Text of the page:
Drmsaiem IMMUNOGLOBULINS DR. Mohammed Saiemaldahr FACULTY OF APPLIED MEDICAL SCIENCES KAAU.
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drmsaiem IMMUNOGLOBULINS DR. Mohammed Saiemaldahr FACULTY OF APPLIED MEDICAL SCIENCES KAAU
drmsaiem BIOLOGICAL & CHEMICAL PROPERTIES OF Igs IgG. Is the major immunoglobulin in human serum, accounting for approximately 75%. Concentration of approximately 1200 mg/dl. IgG is a monomer consisting of identical pairs of H and L chains linked by disulfide bridges. Four subclasses of IgG have been identified, based on H chain differences: IgG1, IgG2, IgG3, and IgG4. IgG is the only immunoglobulin that can cross the placenta in humans and protect the infant during the first months of life. IgG molecules are capable of binding complement by the classical pathway (except for the IgG4, which activate by the alternative pathway).
drmsaiem BIOLOGICAL AND CHEMICAL PROPERTIES OF IMMUNOGLOBULINS IgG is the major antibody produced in the secondary immune response IgG has a half-life of approximately 21 days Effective antitoxic immunity is exclusively IgG. IgG is the major opsonizing immunoglobulin in phagocytosis; neutrophils have receptors for the Fc fragments of IgG I and IgG 3.
drmsaiem BIOLOGICAL & CHEMICAL PROPERTIES OF Igs IgM. Represents about 8% to 10% of the total serum Igs. Concentration of ≈ I2O mg/dl. IgM has a pentameric structure consisting of five monomer units linked by a J chain and by disulfide bonds at the Fc fragment. IgM is easily dissociated by reducing agents, forming five monomeric units.
drmsaiem BIOLOGICAL AND CHEMICAL PROPERTIES OF IMMUNOGLOBULINS IgM is the first antibody that an immunologically committed B lymphocyte can produce. It has a half-life of approximately 10 days. IgM is the predominant antibody in the early (primary) immune response to most antigens. IgM is the only antibody made to certain carbohydrate antigens, such as the ABO blood group antigens on human erythrocytes. IgM is the most efficient immunoglobulin at activating complement in lytic reactions.
drmsaiem Allo-antibodies & Auto-antibodies Antigens that initiate the immune cascades results in the formation of either allo-abs or auto-abs. Allo-antibodies are produced after exposure to genetically different or non-self, antigens of the same species. Auto-antibodies are produced in response to self antigens.
drmsaiem Factors Influence Agglutination Reaction Concentration of Ag-Ab The agglutination reaction is influenced by the, concentration of both Ag and Ab as well as other factors such as pH, temp. ionic strength, surface change, Ab class, red cell Ag dosage, the use of various enhancement media Under ideal reaction conditions, an equivalent amount of Ag and Ab bind in optimal proportions.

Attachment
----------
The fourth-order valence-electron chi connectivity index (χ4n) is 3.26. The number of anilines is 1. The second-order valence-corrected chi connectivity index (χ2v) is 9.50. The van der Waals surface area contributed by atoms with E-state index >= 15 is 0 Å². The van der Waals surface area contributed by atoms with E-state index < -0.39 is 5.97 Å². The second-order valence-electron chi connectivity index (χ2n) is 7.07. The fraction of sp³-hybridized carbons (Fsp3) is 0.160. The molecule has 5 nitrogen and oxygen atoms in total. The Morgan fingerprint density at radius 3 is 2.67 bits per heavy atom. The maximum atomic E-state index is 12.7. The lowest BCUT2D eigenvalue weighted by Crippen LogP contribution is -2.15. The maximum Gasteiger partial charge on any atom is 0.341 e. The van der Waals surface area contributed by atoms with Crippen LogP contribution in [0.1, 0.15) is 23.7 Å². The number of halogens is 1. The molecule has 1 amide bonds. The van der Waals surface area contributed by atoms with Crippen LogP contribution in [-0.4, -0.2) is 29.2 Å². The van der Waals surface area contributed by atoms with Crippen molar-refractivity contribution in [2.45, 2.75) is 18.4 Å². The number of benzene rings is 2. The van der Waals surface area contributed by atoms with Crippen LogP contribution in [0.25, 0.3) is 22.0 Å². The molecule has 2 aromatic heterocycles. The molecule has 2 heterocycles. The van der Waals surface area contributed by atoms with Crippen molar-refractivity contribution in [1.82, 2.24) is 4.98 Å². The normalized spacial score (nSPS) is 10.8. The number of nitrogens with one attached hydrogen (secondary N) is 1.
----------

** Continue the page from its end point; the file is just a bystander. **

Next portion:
drmsaiem Factors Influence Agglutination Reaction Prozone effect: an excess of either Ag or Ab, may lead to unbound immunoglobulin Postzone effect: surplus (excess of Ag-binding sites) In prozone or postzone effect the lattice formation and subsequent agglutination may not occur in the test system, leading to the assumption of false negative results. To correct the problem of excessive Ab, the serum may be diluted with each serial dilution of serum tested against red cells. To correct the problem of excessive Ag, the serum to cell-ratio in the test system may be in which will tend to increase the number of Abs available to bind with red cell.
drmsaiem Factors Influence Agglutination Reaction Effect of pH The ideal pH is between 6.5 and 7.5, exceptions to this range include some examples of Anti-M, and some Abs of the Pr (SP1) group which show stronger reactivity below pH 6.5.
drmsaiem Factors Influence Agglutination Reaction Temperature Different types of Abs may exhibit optimal reactivity at different temp. IgM Abs usually react optimally at or below 22°C. IgG Abs usually require 37°C temp. The Ag-Ab reactions are exothermic (heat is given up), therefore, Abs binds to a greater degree at low temperature
drmsaiem Laboratory Examination of Reaction between Ags and Abs In vitro testing for the detection of Ags or Abs may be accomplished by a variety of immunologic techniques. Such techniques as agglutination, precipitation, agglutination inhibition, and hemolysis are the most commonly used methods to detect the presence of blood group Ags or Abs. In blood bank testing, agglutination reactions are the major manifestation of the blood group Ag-Ab response. Typing for ABO, Rh, and other blood group Ags is accomplished by agglutination reaction.
drmsaiem Laboratory Examination of Reaction between Ags and Abs There are two stages for agglutination to develop; Stage 1: known as sensitization, Ab binding occurs. Antigenic determinants on the red cell membrane combine with the antigen combining site (Fab region) on the variable regions of the immunoglobulin heavy and light chains. Stage 2: a lattice structure composed of multiple Ag-Ab bridges between Abs and red cell Ags is formed visible agglutination is present during this stage.